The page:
Summary: Should evil be done because God can bring good out of it? No, before God a good end does not justifies an evil means or method. For God is always true & He cannot be faithful to the unrighteous no matter who they are or how they think.

ROMANS 3: 1-8


Most Jews believed that their possession of the law, circumcision, and an outward profession of relation to God, would provide salvation or acceptance before God for them. Paul has just demonstrated that these securities on which most Jews relied are false or could not save. This perspective would evoke strong objections. So at this point Paul defends the indictment of Jewish lostness against the objections of unknown opponents (a diatribe). No doubt he had actually encountered such arguments from Jewish hearers during his missionary preaching. The Jewish arguments contained faulty reasons so that faith and obedience to God's Word could be separated. But true faith always leads to obedience and disobedience demonstrates a lack of faith.

God's Word gives us directions on how to live but many choose to live their own way and fall into sin. When the light of God's judgment shines on their unrighteousness it becomes apparent that their way is wrong. Can these people that live their own way be so privileged because of God's faithfulness that they can be rewarded ... at least for being a bad example of how not to live? Or should evil be done because God can bring good out of it? No, before God a good end does not justifies an evil means or method.

We learn here that no one receives merit for evil [even for being a bad example to others]. God's faithfulness is bound to people who are obedient by faith to His Word. No special immunity will be granted to those who do evil even though God gets glory from showing Himself righteous in His judgment of their fault. For God is always true and He cannot be faithful to the unrighteous no matter who they are or how they think (CIT).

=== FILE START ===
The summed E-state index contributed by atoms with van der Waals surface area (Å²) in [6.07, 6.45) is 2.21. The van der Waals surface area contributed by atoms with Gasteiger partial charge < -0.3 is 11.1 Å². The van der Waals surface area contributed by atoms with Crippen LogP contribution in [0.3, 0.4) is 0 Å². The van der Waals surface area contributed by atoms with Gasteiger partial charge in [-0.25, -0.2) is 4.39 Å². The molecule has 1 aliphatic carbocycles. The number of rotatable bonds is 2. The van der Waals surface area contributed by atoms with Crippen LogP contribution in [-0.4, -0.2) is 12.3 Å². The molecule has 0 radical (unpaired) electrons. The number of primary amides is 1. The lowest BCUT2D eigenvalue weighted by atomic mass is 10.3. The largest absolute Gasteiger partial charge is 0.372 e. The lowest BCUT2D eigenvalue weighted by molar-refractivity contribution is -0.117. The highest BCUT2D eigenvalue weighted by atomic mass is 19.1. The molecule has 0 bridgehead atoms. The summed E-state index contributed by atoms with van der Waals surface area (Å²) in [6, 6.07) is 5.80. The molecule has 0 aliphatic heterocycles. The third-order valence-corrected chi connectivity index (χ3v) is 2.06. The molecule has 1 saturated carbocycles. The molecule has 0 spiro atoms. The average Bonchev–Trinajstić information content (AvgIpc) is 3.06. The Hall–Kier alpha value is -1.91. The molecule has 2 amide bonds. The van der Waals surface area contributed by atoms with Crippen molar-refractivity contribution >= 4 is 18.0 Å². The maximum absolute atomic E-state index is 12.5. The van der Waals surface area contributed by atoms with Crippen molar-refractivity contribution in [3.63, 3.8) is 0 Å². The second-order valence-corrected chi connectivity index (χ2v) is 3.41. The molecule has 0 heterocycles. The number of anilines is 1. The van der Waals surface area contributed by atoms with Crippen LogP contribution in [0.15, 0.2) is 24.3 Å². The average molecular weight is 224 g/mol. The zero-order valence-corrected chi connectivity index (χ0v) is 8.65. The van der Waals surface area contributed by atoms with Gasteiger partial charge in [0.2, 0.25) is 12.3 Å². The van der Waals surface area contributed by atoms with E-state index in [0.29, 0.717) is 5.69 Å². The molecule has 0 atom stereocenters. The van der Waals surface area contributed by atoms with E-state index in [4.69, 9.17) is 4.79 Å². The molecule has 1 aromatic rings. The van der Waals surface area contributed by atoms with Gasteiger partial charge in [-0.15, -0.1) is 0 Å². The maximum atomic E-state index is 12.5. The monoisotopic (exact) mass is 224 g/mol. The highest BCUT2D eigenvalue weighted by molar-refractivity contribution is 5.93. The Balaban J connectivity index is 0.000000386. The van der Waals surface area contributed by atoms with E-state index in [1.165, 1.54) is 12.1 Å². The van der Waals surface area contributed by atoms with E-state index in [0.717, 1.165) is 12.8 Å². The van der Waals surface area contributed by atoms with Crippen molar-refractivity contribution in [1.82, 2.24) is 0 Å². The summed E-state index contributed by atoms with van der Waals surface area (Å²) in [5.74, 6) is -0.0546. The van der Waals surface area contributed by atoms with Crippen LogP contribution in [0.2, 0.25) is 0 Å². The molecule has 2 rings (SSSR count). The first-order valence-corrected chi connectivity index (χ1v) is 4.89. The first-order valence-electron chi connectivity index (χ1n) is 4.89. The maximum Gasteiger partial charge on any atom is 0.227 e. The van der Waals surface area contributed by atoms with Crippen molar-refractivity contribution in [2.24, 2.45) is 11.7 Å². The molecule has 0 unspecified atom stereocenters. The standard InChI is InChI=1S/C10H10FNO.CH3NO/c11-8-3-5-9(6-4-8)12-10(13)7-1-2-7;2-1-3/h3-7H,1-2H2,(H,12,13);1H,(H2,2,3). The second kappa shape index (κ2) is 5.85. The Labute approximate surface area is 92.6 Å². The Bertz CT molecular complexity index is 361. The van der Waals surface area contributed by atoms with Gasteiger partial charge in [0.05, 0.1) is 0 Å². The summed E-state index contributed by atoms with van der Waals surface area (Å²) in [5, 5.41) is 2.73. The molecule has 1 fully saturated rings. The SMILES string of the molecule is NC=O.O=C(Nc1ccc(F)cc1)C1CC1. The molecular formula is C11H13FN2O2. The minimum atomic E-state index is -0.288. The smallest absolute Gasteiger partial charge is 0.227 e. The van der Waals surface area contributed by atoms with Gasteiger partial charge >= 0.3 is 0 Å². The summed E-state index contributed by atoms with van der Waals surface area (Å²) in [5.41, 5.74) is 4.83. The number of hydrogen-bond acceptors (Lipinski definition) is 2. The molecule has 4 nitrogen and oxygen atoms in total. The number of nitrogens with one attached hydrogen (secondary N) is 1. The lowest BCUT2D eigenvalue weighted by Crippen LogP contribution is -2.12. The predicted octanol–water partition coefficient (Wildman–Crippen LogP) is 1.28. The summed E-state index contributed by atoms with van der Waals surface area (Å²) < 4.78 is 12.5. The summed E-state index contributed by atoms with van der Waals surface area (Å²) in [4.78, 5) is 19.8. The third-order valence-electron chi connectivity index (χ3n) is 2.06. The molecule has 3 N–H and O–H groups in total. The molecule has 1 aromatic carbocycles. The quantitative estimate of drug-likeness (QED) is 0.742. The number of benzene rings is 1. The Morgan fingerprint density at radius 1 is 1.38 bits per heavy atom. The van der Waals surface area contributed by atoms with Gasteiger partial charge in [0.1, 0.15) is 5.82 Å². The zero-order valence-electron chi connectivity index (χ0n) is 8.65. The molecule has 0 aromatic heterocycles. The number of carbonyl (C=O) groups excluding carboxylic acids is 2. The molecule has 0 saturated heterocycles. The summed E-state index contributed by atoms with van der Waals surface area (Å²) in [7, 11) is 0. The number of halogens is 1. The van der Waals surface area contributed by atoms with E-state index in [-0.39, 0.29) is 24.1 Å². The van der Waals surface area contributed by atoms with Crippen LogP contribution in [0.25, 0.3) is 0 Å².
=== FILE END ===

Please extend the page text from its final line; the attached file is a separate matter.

II. God is Faithful Though Man is Unfaithful, 3-4.

III. The Wrath of God is Righteous, 5-8.

Verse 1 is the logical follow-up question to the previous section that addressed Jewish stewardship as responsibility not as partiality. "Then what advantage has the Jew? Or what is the benefit of circumcision?"

What Paul had just written [in 2:28-29] about true Jewish identity and real circumcision [being of the heart] would be shocking to his fellow Jews who believed they had advantage because of their Jewish heritage. No wonder his Jewish hearers rebelled against the gospel.

The New Testament has radically redefined who a true Jew is (2:17-29). If being a Jew spiritually makes you a descendent of Abraham and the fleshly ritual of circumcision does not set one apart for God but only the circumcision of the heart does, is there any advantage (perrison, "overplus, over and above, abundant") to Jew heritage, or value ( pheleia, "advantage") to the physical sign of circumcision? (Ps. 147:20; Isa. 5:5-6; Amos 3:2-3; Mt. 22:1-8; Lk. 13:6; 14:16, 17, 24).

Paul's immediate and direct response to the question concerning Jewish advantage is found in verse 2. "Great in every respect. First of all that they were entrusted with the oracles of God."

Though there is not alternative salvation for the Jews that does not mean they have no advantage. "Great in every way" suggest multiple advantages. Although custodianship of the covenant and the Law did not automatically bring salvation, it bestowed many privileges that the Gentiles did not have. The word "first" (primarily) singles out the most important distinguishing privilege possessed by the Jew, the sacred privilege of being entrusted with the oracles ( diminutive plural of logos) of God (Ex. 19, 20; Deut. 4:8). The oracles of God are the sacred writings of the Old Testament.

What an tremendous privilege and blessing that is. It equipped them to be a guide to the blind, a light to those in darkness, a corrector to the foolish and instructor to the children (2:19-20). They had God's self-disclosure, the very Words of the all-knowing, all powerful, Sovereign God of the Universe, of the all the ages past and future. They could know this God's purpose, find His revealed will, and claim His promises.

The sacred writing of God with its teachings, commandments, predictions and promises had been entrusted to the Jew. It was given to them that they might accept it by faith, obey it, hold it in high honor, and transmit it to others. What greater advantage in life could one ask for than to possess the writings of God and possess the prophets, priests and scribes whose duty it was to explain, proclaim, and transmit them to the people?

Yet this amazing privilege did not give them special rights to disobey the Word. Privileges implies duties. Honors go hand in hand with responsibilities. Paul returns to the subject of Jewish privilege in Romans 9:1-5.


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